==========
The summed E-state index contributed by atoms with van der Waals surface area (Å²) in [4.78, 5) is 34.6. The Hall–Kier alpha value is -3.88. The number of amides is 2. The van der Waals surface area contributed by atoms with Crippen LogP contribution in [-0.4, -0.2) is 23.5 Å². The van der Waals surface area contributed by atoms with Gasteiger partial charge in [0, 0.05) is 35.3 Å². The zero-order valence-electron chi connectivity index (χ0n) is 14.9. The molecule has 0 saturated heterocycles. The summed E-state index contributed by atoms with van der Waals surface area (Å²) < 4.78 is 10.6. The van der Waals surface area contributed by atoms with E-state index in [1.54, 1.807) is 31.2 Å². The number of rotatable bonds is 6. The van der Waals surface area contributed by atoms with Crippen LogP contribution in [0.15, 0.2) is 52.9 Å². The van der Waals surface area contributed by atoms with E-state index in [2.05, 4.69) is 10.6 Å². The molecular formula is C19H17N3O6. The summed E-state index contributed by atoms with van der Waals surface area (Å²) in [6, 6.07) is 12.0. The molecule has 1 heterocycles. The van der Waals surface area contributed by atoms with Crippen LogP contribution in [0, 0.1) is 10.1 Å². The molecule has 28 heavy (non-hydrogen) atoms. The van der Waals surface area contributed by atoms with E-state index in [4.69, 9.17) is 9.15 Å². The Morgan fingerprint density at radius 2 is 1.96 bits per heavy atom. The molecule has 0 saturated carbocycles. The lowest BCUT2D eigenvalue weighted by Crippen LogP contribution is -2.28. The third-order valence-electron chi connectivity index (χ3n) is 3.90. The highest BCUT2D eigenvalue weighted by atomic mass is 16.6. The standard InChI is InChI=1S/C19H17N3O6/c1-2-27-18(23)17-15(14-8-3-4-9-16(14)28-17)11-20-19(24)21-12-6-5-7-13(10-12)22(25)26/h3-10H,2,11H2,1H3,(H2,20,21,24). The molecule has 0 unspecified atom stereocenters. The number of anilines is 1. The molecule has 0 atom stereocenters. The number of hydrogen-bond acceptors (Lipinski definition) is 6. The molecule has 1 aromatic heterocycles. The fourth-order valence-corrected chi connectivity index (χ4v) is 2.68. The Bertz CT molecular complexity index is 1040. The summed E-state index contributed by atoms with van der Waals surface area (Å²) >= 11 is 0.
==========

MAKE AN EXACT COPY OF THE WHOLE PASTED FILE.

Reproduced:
The summed E-state index contributed by atoms with van der Waals surface area (Å²) in [4.78, 5) is 34.6. The Hall–Kier alpha value is -3.88. The number of amides is 2. The van der Waals surface area contributed by atoms with Crippen LogP contribution in [-0.4, -0.2) is 23.5 Å². The van der Waals surface area contributed by atoms with Gasteiger partial charge in [0, 0.05) is 35.3 Å². The zero-order valence-electron chi connectivity index (χ0n) is 14.9. The molecule has 0 saturated heterocycles. The summed E-state index contributed by atoms with van der Waals surface area (Å²) < 4.78 is 10.6. The van der Waals surface area contributed by atoms with E-state index in [1.54, 1.807) is 31.2 Å². The number of rotatable bonds is 6. The van der Waals surface area contributed by atoms with Crippen LogP contribution in [0.15, 0.2) is 52.9 Å². The van der Waals surface area contributed by atoms with E-state index in [2.05, 4.69) is 10.6 Å². The molecular formula is C19H17N3O6. The summed E-state index contributed by atoms with van der Waals surface area (Å²) in [6, 6.07) is 12.0. The molecule has 1 heterocycles. The van der Waals surface area contributed by atoms with Crippen LogP contribution in [0, 0.1) is 10.1 Å². The molecule has 28 heavy (non-hydrogen) atoms. The van der Waals surface area contributed by atoms with E-state index in [4.69, 9.17) is 9.15 Å². The Morgan fingerprint density at radius 2 is 1.96 bits per heavy atom. The molecule has 0 saturated carbocycles. The lowest BCUT2D eigenvalue weighted by Crippen LogP contribution is -2.28. The third-order valence-electron chi connectivity index (χ3n) is 3.90. The highest BCUT2D eigenvalue weighted by atomic mass is 16.6. The standard InChI is InChI=1S/C19H17N3O6/c1-2-27-18(23)17-15(14-8-3-4-9-16(14)28-17)11-20-19(24)21-12-6-5-7-13(10-12)22(25)26/h3-10H,2,11H2,1H3,(H2,20,21,24). The molecule has 0 unspecified atom stereocenters. The number of anilines is 1. The molecule has 0 atom stereocenters. The number of hydrogen-bond acceptors (Lipinski definition) is 6. The molecule has 1 aromatic heterocycles. The fourth-order valence-corrected chi connectivity index (χ4v) is 2.68. The Bertz CT molecular complexity index is 1040. The summed E-state index contributed by atoms with van der Waals surface area (Å²) >= 11 is 0.